Show Less

Der Mensch und seine Sprachen

Festschrift für Professor Franciszek Grucza- Unter Mitarbeit von Ewa Bartoszewicz, Monika Płużyczka und Justyna Zając


Edited By Magdalena Olpinska-Szkielko, Sambor Grucza, Zofia Berdychowska and Jerzy Zmudzki

Diese Festschrift ist Ausdruck der Anerkennung für das monumentale Werk und die allseitige Leistung von Professor Dr. Franciszek Grucza. Der hervorragende Wissenschaftler, Linguist von Weltformat, Lehrmeister für Generationen von polnischen Germanisten und Linguisten, unvergleichlicher Organisator und Integrator der polnischen Germanistik, Begründer der Angewandten Linguistik und Translatorik in Polen, spiritus movens von zahlreichen wissenschaftlichen Initiativen, Mittler zwischen Deutschland und Polen und einer der größten Germanisten Polens, erfreut sich in diesem Jahr seines 75. Geburtstages. Dieser Anlass vereinigte viele namhafte Wissenschaftler aus der ganzen Welt und aus unterschiedlichen Forschungsrichtungen, um Professor Grucza mit ihren Beiträgen zu ehren.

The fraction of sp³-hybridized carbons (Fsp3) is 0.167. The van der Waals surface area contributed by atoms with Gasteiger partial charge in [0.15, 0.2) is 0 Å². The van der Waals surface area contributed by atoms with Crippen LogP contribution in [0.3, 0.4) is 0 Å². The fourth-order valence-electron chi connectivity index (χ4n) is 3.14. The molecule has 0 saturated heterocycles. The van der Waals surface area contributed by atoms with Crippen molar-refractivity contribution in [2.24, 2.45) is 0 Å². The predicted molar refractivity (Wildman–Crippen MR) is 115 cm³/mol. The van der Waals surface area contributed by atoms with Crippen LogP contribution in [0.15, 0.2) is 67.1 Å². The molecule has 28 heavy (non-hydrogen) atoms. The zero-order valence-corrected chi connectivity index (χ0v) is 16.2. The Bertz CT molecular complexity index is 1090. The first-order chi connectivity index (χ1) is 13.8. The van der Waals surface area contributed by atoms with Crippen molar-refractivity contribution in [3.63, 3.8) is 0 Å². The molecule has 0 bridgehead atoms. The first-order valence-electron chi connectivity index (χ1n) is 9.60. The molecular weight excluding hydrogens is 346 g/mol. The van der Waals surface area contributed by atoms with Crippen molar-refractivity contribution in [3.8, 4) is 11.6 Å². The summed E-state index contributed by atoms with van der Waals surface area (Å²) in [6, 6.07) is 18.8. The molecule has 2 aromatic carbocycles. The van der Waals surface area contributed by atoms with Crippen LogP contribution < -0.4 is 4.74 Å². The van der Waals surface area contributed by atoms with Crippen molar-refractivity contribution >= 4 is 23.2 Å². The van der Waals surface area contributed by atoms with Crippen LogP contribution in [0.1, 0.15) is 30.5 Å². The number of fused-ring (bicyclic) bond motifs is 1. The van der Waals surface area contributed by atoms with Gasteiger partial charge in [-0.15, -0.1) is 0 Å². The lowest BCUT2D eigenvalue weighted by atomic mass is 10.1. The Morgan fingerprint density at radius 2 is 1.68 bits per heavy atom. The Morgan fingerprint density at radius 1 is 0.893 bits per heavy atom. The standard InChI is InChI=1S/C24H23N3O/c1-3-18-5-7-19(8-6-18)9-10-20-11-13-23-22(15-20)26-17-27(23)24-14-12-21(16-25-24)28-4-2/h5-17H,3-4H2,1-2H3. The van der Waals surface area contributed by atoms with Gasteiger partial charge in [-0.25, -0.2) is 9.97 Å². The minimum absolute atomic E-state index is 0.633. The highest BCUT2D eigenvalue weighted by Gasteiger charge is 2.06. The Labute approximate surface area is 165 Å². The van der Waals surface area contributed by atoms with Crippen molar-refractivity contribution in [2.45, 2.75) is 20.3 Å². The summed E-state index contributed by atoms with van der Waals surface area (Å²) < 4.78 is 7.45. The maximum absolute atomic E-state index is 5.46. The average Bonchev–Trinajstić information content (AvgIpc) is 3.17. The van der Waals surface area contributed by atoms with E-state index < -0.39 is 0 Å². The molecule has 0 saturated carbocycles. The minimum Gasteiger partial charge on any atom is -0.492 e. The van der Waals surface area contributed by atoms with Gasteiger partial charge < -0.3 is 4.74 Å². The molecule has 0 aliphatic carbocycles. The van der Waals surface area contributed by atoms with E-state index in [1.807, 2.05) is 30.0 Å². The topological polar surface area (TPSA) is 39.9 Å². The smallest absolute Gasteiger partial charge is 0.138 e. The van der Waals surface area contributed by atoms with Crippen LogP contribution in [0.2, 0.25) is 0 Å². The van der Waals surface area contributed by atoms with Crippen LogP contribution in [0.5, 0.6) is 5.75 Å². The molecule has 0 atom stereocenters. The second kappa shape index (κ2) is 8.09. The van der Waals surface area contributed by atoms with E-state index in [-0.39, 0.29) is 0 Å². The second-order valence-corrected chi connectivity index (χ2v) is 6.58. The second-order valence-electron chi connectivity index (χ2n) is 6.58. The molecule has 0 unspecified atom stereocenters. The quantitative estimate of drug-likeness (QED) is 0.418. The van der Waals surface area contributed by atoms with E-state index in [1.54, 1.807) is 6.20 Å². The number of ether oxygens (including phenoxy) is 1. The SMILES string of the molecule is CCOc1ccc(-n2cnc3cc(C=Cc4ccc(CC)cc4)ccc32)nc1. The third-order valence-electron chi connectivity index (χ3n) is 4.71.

Show Summary Details
Restricted access

The assimilation of English loanwords in Polish and German on the semantic level. Elzbieta Manczak-Wohlfeld


The assimilation of English loanwords in Polish and German on the semantic level El�bieta Ma�czak-Wohlfeld (Kraków) It is a well-known fact that in the past English exerted no impact on other languages. Therefore the famous observation of an English writer expressed in the 16th century was of no surprise: “The English tongue is of small reach stretching no further than this island of ours, nay not there over all” (after Jespersen 1948: 227). The position of English was to be changed only in the course of the 19th century and later (espe- cially after World War II) when it became a donor language to a number of European languages. This was due to the growth of the British Empire, the industrial revolution which took place in England as well as the subsequent development and success of the United States of America (Ma�czak-Wohlfeld 2007a: 18). As a result of these factors the English language nowadays is unique. If we fol- low the history of usage and development of different tongues, we can easily ob- serve that none have ever been used by so many speakers in so many places all over the world. First of all, it is used by almost 350 million of native speakers. This figure does not only refer to the inhabitants of Great Britain and the USA but also to the residents of the first diaspora that is Canada, Australia, New Zealand. The second diaspora concerns the speakers of English as a second...

You are not authenticated to view the full text of this chapter or article.

This site requires a subscription or purchase to access the full text of books or journals.

Do you have any questions? Contact us.

Or login to access all content.